DVCon 2017 is a big week for Cadence verification announcements. They just released their Xcelium simulation acceleration product (on which I have another blog) and they have also released their latest and greatest prototyping solution in the Protium S1. This is new hardware based on Virtex UltraScale FPGAs on Cadence-designed boards, offering 6x higher capacity and an average 2x increase in performance. You can go from a single board at 25MG to a box at 200MG, and chain these together to get to 600MG. All that is important, but in one sense it’s not the most important aspect of this release. What’s really significant is getting to that power sooner, easier and with more confidence.
I talked about this in an earlier blog on Aspirational Congruence, based on a discussion with Frank Schirrmeister (Sr. Dir of Marketing at Cadence) on the importance of pipelining software development with hardware development and the importance to that goal of closely coupling emulation and prototyping. The fast version of that discussion is this. Embedded software development needs to start much earlier than late design implementation, yet some development and validation needs more accurate modeling than is available in virtual prototypes. FPGA-based prototyping is the best way to get there, but lengthy (months) and complex prototype setup has discouraged starting before the design is locked down, because there’s no time to do over if the design changes. This doesn’t help accelerate software development.
The way to cut this Gordian knot is to make prototype setup as fast and as hands-free as possible, while also closely tracking design verification models so you know that that behavior software developers will see on the prototype will be mirrored exactly in the behavior design verification engineers saw when that snapshot was taken. Frank gave me a prelude a few weeks ago to this concept of congruence between emulation and prototyping, meaning closely linked build, behavior and ease of transition between the two. Of course, this was a setup. He told me last week that Cadence are rolling out the solution this week at DVCon. Part of the solution is the Protium S1 but an equally important part is its close linkage with Palladium Z1 emulation.
Let’s start with compile. The platforms share a common compiler to the point that what you build for the emulator is guaranteed to behave the same way on the prototyper. Which means that you can check behavior in faster-setup emulation before committing to a prototype build, and you can be confident there won’t be surprise mismatches between the two. Even the post-partitioning model can be taken to the emulator for further debug and validation.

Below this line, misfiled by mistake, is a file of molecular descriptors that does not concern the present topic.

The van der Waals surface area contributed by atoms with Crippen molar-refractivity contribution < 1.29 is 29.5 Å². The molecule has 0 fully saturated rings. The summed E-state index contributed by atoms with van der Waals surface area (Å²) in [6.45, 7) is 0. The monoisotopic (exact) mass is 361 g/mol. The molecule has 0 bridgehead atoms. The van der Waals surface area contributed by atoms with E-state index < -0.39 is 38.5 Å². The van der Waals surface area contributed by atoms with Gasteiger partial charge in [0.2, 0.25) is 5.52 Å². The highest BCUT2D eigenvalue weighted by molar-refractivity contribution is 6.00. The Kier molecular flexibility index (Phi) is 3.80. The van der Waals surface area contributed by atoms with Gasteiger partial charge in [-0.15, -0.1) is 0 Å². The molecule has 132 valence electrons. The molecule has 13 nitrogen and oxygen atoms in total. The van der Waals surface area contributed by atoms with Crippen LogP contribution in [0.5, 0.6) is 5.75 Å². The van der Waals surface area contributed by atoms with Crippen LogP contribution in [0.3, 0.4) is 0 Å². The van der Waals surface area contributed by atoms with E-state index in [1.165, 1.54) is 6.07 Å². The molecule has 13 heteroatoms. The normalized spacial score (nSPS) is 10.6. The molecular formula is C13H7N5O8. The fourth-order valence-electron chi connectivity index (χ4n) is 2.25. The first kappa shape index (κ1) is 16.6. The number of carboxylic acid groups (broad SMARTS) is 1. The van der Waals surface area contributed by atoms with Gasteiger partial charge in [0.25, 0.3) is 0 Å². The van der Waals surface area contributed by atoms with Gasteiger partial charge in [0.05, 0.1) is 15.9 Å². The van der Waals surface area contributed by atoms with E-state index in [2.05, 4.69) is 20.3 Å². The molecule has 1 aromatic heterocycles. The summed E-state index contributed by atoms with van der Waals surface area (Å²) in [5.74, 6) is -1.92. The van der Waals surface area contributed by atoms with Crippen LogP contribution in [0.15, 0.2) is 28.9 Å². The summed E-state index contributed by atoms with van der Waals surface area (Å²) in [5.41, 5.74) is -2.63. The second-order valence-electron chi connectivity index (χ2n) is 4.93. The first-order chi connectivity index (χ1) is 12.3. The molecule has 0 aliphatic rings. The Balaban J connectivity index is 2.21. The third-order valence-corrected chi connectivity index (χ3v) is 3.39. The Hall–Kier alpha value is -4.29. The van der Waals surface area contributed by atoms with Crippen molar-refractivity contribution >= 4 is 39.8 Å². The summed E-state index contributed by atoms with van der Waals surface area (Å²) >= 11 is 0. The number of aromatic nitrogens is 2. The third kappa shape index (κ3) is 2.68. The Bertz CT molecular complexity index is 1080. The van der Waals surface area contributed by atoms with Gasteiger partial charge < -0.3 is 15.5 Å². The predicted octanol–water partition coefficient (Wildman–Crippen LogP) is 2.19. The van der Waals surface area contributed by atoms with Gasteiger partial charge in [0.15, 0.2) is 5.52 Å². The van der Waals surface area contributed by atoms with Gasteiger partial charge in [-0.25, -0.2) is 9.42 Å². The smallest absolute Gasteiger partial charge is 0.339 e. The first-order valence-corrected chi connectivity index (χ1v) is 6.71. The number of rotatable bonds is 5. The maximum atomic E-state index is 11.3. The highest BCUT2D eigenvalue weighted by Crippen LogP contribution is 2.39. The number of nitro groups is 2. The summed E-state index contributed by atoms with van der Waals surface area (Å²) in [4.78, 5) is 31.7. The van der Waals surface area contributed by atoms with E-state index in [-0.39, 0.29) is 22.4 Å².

Then there’s place and route in each FPGA. Timing closure in FPGAs can be tricky which is one reason the S1 flow creates clocks locally in each FPGA. The flow automatically generates P&R constraints and guarantees hands-free closure across the design. Of course, you can still break into this flow to hand-tune for even higher performance. But based on stats they have published, out-of-the-box-performance is already pretty decent. And note that’s for a ~10x or more decrease in setup time.
Accessories such as speed-bridges can be reused between emulation and prototyping, another factor in congruence; your ICE modeling in emulation carries directly over to prototyping. Similarly transaction interfaces can be reused.
Cadence have also put a lot of work into the debug interface. For hardware, you can view waveforms across the design do force/release signal setting and set monitor probes, but of course the big focus in debug (given the target users) is for software. The S1 release includes a number of advances which should attract software developers and validators. Through a JTAG connection teams can download and upload/overwrite memory, control clocks, start and stop the design and they can write scripts around debug and test, all the features software developers expect in a full-featured debug environment. And naturally they can access the prototype remotely.
Cadence have a fulsome endorsement from the Xilinx integration and validation team who have validated the value early in product development, and apparently they have other early users in networking, consumer and storage applications.